PCDC Watches for Local Opportunity Amid Worldwide Pandemic

PCDC Watches for Local Opportunity Amid Worldwide Pandemic Main Photo

24 Apr 2020

While the COVID-19 pandemic has forced some businesses to close or experience slow foot traffic, it has created overtime work and extra sales for others.

The Phelps County Development Corporation staff has been closely following the latest trends in how the virus has impacted local, state and national economic activity. The PCDC staff is also closely monitoring how the local economy could find opportunities in this pandemic.

PCDC partners with nationwide data, marketing and recruitment firm Retail Strategies who recently provided a broad overview of how COVID-19 is impacting different sectors of the retail market.

According to Retail Strategies, the following businesses categories nationwide have experienced increased sales due to the COVID-19 pandemic:

  • Grocery stores nationally experienced sales at around 30-35 percent higher than average in March due to panic buying at the beginning of COVID19. Grocery traffic is down 63 percent while the average cart price is up. People are consolidating their grocery trips into fewer but much larger ticket trips.
  • General merchandise stores have been the real winner. Nationally, Walmart, CVS, Walgreens, Target, Dollar Tree, Dollar General and Amazon are in rapid hiring mode to keep up with demand. These retailers are “doubling down” on convenience, and some are offering curbside pickup.
  • Home and garden stores have also seen large spikes in sales. This is partially attributed to normal spring sales, but with consumers being confined to their homes, they have extra time and incentive to spruce up their homes.
  • Pet supply store sales surged on pace with the grocery run in March. Dog food sales were up 159 percent.

PCDC Executive Director Ron Tillery said the information provided in the Retail Strategies report is similar to what he suspected was happening locally.

“There was a big bump due to consumer demand and hoarding,” Tillery said. “Locally, the numbers have been confirmed by store owners who say they reached more than 150 percent of typical store sales and that demand has settled over the last two weeks at 125 percent of typical.”

Tillery said strong sales have also been reported locally at Dollar General, Family Dollar and Orscheln Farm and Home.

“So far, retail sales have been tracking slightly ahead of what was projected in the market,” Tillery said. “The real story won't be seen until June and July when retail sales numbers for February, March and April are reported.”

On the flipside, Retail Strategies reports major downward trends in the following businesses nationally:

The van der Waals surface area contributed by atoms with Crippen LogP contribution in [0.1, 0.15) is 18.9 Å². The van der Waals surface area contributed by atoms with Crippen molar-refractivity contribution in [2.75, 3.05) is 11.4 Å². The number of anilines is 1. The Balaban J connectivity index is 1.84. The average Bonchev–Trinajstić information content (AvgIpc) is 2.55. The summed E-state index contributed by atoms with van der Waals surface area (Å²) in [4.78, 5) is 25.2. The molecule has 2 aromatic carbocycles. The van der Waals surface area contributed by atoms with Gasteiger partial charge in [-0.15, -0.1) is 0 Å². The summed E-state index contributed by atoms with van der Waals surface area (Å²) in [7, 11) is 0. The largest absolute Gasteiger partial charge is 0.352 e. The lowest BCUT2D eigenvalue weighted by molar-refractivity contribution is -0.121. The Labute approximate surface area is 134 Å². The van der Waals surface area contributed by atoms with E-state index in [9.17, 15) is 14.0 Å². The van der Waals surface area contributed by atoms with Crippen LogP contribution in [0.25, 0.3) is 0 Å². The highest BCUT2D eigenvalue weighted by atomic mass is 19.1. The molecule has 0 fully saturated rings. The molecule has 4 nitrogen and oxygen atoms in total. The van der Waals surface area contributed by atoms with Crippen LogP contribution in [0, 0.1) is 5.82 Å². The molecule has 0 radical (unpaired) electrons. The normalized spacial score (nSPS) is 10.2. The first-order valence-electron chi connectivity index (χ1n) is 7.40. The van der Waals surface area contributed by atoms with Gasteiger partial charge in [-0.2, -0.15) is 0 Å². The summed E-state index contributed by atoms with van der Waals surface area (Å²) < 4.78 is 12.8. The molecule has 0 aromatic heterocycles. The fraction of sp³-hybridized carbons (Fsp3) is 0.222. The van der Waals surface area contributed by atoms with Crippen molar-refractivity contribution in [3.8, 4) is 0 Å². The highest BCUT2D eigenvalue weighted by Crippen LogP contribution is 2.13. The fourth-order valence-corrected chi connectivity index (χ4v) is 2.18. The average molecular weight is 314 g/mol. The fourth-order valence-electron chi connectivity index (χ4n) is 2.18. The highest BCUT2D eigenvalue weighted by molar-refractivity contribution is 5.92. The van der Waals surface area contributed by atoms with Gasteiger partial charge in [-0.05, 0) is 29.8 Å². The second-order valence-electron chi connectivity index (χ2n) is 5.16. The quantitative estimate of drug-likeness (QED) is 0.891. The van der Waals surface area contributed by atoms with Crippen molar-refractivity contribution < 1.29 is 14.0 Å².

• Restaurants that have been able to maintain delivery and to-go orders are still able to do 40-50 percent of their normal sales. Those sales along with government loans and grants will hopefully keep a majority of restaurants afloat. Losses may occur in this sector but mostly from brands that were already teetering, and the pandemic will just speed up the inevitable. As an industry, restaurant sales were down by about 70 percent from a year ago.
  • Clothing and apparel businesses have nationally experienced a 60 percent drop in sales as most people canceled or postponed vacation plans, weddings and other social events.
  • Recreational and fitness goods have taken a large but temporary dip. In March, sales dipped for golf clubs (-33 percent), coolers (-30 percent), party supplies (-55 percent), cameras (-65 percent), luggage (-77 percent), drones (-50 percent), gym bags (-57 percent). The demand for these items is expected to surge once the pandemic is over.
  • The service industry will be one of the hardest-hit sectors with no real chance for rebound sales once this pandemic is over. Hair salons, massage parlors, dry cleaners, etc., will have lost revenue opportunities that cannot be replaced by a spending swell once life returns to normal.

Tillery said it’s difficult to predict what will happen in the near future, but some positive changes could be on the way for the local economy.

“If the economy begins to open in May, I can envision a very strong back-to-school rush and a strong home improvement season,” Tillery said. “There will be pent-up demand to shop locally and to some extent cabin fever will drive spending. However, there may be some caution regarding major purchases of durable goods since uncertainty about the economy will linger for a while.”

Tillery said vacation and discretionary travel may take more time to gain traction, which is exactly what Tillery and PCDC staff heard from a recent economy update from Nebraska Public Power District.

NPPD predicted that the pandemic will hit the tourism and hospitality business the hardest and longest because vacation travel won’t likely return to normal until after the end of 2020. That will also impact the aviation and airline industry.

However, NPPD said due to supply stream challenges in China, there may be strategic moves to diversify the supply chain.

“Rural Nebraska is well-positioned to take advantage of supply-chain opportunities related to Asia-based manufacturers seeking a domestic location that offers a stable, lower-cost alternative,” Tillery said. “We intend to aggressively market Phelps County as that alternative.”

For more resources or statistics about the local economy and future opportunities, please contact Ron at Ron@PhelpsCountyNE.com. Retail Strategies can provide specific data reports for any Phelps County business owner or future entrepreneur.